After I got my MacBook, as I became increasingly enamored with the Mac OS, I started to think about ditching my not-quite-two-years-old Dell XPS 400 desktop box (tower, actually, next to the desk...) for something like a Mac Pro. But boy, those Mac Pros are very high-end, and pricey to boot. And it's not clear yet that I need any more horsepower than the Dell has (3 GHz, 1GB RAM, 500 GB RAID1 HDD).
My next thought was "maybe the Mac Mini," which is a lot of computing power in a tiny box. But then I began to read that the Mini is really a re-configured MacBook -- the same guts in different box, BYO keyboard and screen. The two models share the same defificiency - no dedicated video processing/RAM. So not much to be gained there.
What I really want is an iMac -- in a box by itself, not built into a display. But that doesn't exist. Yet, anyway. Steve, you listening?
The solution for my "Mac at the desk" quandary turns out to be a product I discovered at CompUSA, something Belkin makes called the "Flip."
Laptops offer a great way to work - and play - almost anywhere. But sometimes you just don’t feel like sitting in front of a tiny display and cramped keyboard.
Thanks to Flip, you can now use your big monitor and full-sized keyboard for both your laptop and desktop computer.
Just place the remote anywhere on your desk and press to flip your monitor from one computer to the next.
Something old. Something new.
Flip is also great for connecting your old and new desktop computers, giving you instant access to files, programs, and games on both computers.
Amazingly, this thing works exactly as advertised. You connect the hub to your "KVM" devices (I had to look it up too, it means "Keyboard Video Mouse"). You plug the extensions into your desktop and laptop outputs (VGA and USB). And then voila, you press the little button and your display -- and the controls -- switch seamlessly from one platform to the other.
One minute, I'm working in a Windows environment; press the button, and the next minute I'm organizing photos in iPhoto, using my 20" (Dell) wide-screen display.
The guts of the device, the hub and cables, are hidden away behind the display on my desktop. The only part that takes up any noticeable space is the little button that does the actual flipping.
This is precisely the kind of arrangement I would have wound up with if I'd gotten a MiniMac. A MiniMac would have cost me another $1000. This arrangement, where I can easily switch between my Dell desktop and my MacBook, cost....a whole $49.
I figure computers should be good for three years. So I will revisit the whole issue a year from now. Maybe by then Apple will have figured out how to put the iMac in its own box. Hopefully I can still get a copy of XP when the time comes. I want nothing to do with Vista. Not when I can run XP inside the MacOS.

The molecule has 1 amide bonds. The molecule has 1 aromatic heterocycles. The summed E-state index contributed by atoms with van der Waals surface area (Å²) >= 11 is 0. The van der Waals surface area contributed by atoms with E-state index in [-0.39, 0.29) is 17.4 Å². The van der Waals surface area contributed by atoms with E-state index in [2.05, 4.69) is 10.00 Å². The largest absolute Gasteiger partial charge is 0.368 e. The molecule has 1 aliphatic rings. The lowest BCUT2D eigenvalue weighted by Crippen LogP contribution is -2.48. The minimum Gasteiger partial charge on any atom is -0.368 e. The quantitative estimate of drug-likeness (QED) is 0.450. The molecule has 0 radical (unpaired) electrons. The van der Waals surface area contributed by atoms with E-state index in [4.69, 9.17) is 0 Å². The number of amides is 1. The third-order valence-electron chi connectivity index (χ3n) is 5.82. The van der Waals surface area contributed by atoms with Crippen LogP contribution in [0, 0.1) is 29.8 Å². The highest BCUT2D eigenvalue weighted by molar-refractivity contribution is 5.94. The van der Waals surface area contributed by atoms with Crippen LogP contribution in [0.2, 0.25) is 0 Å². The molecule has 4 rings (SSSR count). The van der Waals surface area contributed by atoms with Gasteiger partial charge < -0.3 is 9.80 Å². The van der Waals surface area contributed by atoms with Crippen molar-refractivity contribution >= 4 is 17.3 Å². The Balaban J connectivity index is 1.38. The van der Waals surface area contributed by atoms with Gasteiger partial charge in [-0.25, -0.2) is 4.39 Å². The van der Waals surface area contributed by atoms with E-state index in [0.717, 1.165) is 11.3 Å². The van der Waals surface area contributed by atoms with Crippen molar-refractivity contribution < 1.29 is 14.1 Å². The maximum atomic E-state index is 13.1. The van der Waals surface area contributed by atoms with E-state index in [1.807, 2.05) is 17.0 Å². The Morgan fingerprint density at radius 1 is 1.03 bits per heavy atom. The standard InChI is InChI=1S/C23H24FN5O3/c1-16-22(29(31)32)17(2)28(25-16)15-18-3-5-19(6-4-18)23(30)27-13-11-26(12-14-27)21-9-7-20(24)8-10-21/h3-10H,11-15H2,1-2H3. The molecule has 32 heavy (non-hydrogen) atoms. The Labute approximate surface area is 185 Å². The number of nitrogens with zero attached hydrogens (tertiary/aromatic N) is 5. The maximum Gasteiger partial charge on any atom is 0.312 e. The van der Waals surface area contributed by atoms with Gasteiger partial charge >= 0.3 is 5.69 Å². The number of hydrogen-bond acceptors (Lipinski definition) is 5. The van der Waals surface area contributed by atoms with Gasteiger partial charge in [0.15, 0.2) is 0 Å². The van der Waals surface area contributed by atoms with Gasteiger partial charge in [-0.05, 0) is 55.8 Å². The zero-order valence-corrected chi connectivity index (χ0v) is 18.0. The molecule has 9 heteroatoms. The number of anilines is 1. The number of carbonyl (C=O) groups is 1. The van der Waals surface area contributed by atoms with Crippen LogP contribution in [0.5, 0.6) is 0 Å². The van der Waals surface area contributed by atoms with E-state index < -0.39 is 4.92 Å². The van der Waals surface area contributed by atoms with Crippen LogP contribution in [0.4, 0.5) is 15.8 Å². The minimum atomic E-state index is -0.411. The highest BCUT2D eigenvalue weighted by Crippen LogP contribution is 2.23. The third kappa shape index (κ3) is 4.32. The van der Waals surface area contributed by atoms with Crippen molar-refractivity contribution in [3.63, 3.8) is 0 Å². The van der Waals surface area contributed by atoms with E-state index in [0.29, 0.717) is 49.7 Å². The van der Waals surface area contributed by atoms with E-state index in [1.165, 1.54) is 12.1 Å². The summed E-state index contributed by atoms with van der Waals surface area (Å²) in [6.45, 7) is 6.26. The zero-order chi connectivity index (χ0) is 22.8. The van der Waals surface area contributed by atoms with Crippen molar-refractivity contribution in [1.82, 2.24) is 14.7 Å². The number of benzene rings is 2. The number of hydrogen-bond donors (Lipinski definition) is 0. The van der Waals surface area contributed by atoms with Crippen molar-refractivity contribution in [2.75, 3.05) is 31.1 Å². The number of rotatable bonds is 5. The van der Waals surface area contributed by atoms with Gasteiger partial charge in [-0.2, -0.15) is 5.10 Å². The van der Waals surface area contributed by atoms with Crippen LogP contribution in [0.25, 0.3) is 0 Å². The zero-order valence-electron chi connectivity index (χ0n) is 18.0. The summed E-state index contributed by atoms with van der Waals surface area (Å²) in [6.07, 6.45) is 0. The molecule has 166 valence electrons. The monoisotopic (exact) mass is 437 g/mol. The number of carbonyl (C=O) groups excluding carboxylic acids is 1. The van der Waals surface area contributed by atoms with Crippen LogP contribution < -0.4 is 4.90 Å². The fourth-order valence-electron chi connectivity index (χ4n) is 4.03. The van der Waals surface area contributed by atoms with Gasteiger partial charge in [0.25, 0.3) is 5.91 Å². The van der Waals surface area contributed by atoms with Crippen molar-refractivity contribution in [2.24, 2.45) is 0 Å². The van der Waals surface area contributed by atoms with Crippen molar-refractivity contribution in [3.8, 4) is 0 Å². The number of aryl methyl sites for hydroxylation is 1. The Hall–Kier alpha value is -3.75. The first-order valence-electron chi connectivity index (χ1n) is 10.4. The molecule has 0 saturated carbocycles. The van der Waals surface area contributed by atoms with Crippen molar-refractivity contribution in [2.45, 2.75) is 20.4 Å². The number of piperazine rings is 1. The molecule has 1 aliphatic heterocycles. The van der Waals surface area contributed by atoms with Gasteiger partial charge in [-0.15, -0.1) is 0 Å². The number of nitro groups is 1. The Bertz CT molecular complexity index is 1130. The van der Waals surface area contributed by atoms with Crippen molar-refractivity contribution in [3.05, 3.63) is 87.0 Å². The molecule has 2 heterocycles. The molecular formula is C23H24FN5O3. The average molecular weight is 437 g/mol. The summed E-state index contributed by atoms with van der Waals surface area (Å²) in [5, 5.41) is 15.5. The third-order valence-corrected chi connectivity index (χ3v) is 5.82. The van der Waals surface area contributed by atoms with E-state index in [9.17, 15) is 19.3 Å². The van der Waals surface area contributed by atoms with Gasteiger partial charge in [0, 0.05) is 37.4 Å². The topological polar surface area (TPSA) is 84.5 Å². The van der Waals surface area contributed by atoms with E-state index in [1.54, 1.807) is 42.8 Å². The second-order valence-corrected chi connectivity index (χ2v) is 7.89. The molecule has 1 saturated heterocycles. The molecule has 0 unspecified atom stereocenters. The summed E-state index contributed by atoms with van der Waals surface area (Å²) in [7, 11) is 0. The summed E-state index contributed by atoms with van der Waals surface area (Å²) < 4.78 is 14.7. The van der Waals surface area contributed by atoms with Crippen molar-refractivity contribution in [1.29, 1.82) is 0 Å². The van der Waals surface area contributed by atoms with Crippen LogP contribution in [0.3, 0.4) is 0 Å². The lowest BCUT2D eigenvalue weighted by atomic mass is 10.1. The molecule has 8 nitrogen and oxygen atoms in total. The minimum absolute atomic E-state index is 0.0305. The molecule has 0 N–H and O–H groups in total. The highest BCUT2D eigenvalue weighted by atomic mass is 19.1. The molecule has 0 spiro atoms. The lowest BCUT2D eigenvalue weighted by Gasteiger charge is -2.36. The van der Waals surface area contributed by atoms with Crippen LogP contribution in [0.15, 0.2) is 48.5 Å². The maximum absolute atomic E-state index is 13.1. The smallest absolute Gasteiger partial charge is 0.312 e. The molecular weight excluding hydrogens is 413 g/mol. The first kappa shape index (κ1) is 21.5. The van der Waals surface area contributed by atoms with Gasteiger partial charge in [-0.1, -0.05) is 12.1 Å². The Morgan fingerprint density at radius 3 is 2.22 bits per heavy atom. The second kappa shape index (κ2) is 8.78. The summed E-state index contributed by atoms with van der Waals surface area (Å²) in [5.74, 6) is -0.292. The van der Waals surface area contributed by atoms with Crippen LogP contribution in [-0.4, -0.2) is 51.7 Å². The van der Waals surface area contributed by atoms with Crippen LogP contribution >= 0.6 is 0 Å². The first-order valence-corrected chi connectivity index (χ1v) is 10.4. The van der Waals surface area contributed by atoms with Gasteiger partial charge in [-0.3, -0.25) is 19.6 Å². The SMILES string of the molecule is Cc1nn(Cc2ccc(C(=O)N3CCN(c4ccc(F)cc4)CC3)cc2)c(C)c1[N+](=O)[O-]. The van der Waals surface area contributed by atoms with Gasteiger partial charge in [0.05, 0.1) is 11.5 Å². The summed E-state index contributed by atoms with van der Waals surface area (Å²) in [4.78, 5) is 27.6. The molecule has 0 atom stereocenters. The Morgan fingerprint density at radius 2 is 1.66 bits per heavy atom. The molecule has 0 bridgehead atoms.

Mind you, I'm not endorsing anybody here, but I think Zbig's take on the issue is about the way I see it. One candidate takes a conventional approach entirely too consistent with present policy and the other offers genuine, freshly-thought out approach. And doesn't carry a lot of other baggage:
Not that the idea was totally original or anything, but years ago, when I was still a "mogul" (as the bartender at McCabe's like to call me), I told a conference somewhere that someday in the future, you'd be able to walk into your living room, walk up to your stereo and just tell it you want to hear "The Beatles. Abbey Road. LOUD." And, within moments, "Come Together" would start playing, whether or not you had a copy in your own collection. The idea is something called "The Celestial Jukebox, and it's getting closer every day. Actually, Napster was a big step in the right direction.
"You'd pay, say, $19.95 a month, and the music will come anywhere you'd like. In this new world, there will be a virtual library that will be accessible from your car, from your cellphone, from your computer, from your television. Anywhere. The iPod will be obsolete, but there would be a Walkman-like device you could plug into speakers at home. You'll say, 'Today I want to listen to ... Simon and Garfunkel,' and there they are. The service can have demos, bootlegs, concerts, whatever context the artist wants to put out. And once that model is put into place, the industry will grow 10 times the size it is now."
Are you listening, Steve Jobs? You've got the whole thing right there at your fingertips... WHY WON'T YOU PULL THE TRIGGER on the ultimate music-distribution model. What's so fucking sacrosanct about the 99cents per track model? I buy maybe on record from iTunes a month.
But, for access to the entire universe of recorded music, downloadable to my iPod or transmitted to my iPhone, I would GLADLY shell out $19.95/mo. Hell, I shell out that much for Netflix and only get THREE movies a month? Whathefuck are you waiting for???